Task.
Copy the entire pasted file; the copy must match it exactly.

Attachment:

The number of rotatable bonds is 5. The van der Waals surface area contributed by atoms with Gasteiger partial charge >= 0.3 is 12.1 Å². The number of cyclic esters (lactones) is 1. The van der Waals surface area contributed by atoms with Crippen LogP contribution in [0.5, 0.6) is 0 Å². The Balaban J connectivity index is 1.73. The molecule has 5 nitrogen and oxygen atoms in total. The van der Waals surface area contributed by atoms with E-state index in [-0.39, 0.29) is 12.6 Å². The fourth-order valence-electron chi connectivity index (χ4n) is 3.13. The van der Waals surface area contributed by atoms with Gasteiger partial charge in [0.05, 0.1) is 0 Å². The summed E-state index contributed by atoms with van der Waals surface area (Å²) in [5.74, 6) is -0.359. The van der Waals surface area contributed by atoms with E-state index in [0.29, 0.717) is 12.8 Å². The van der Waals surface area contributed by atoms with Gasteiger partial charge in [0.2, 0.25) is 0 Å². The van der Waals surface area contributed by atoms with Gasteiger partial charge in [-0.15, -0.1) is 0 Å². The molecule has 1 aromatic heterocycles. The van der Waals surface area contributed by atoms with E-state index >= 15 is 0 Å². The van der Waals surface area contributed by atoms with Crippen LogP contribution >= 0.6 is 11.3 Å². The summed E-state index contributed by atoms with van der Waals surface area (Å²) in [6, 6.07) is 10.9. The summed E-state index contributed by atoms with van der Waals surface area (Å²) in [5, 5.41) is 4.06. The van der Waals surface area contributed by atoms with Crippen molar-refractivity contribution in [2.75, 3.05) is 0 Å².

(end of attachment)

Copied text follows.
The number of rotatable bonds is 5. The van der Waals surface area contributed by atoms with Gasteiger partial charge >= 0.3 is 12.1 Å². The number of cyclic esters (lactones) is 1. The van der Waals surface area contributed by atoms with Crippen LogP contribution in [0.5, 0.6) is 0 Å². The Balaban J connectivity index is 1.73. The molecule has 5 nitrogen and oxygen atoms in total. The van der Waals surface area contributed by atoms with E-state index in [-0.39, 0.29) is 12.6 Å². The fourth-order valence-electron chi connectivity index (χ4n) is 3.13. The van der Waals surface area contributed by atoms with Gasteiger partial charge in [0.05, 0.1) is 0 Å². The summed E-state index contributed by atoms with van der Waals surface area (Å²) in [5.74, 6) is -0.359. The van der Waals surface area contributed by atoms with E-state index in [0.29, 0.717) is 12.8 Å². The van der Waals surface area contributed by atoms with Gasteiger partial charge in [0.2, 0.25) is 0 Å². The van der Waals surface area contributed by atoms with Gasteiger partial charge in [-0.15, -0.1) is 0 Å². The molecule has 1 aromatic heterocycles. The van der Waals surface area contributed by atoms with E-state index >= 15 is 0 Å². The van der Waals surface area contributed by atoms with Crippen LogP contribution >= 0.6 is 11.3 Å². The summed E-state index contributed by atoms with van der Waals surface area (Å²) in [6, 6.07) is 10.9. The summed E-state index contributed by atoms with van der Waals surface area (Å²) in [5, 5.41) is 4.06. The van der Waals surface area contributed by atoms with Crippen molar-refractivity contribution in [2.75, 3.05) is 0 Å².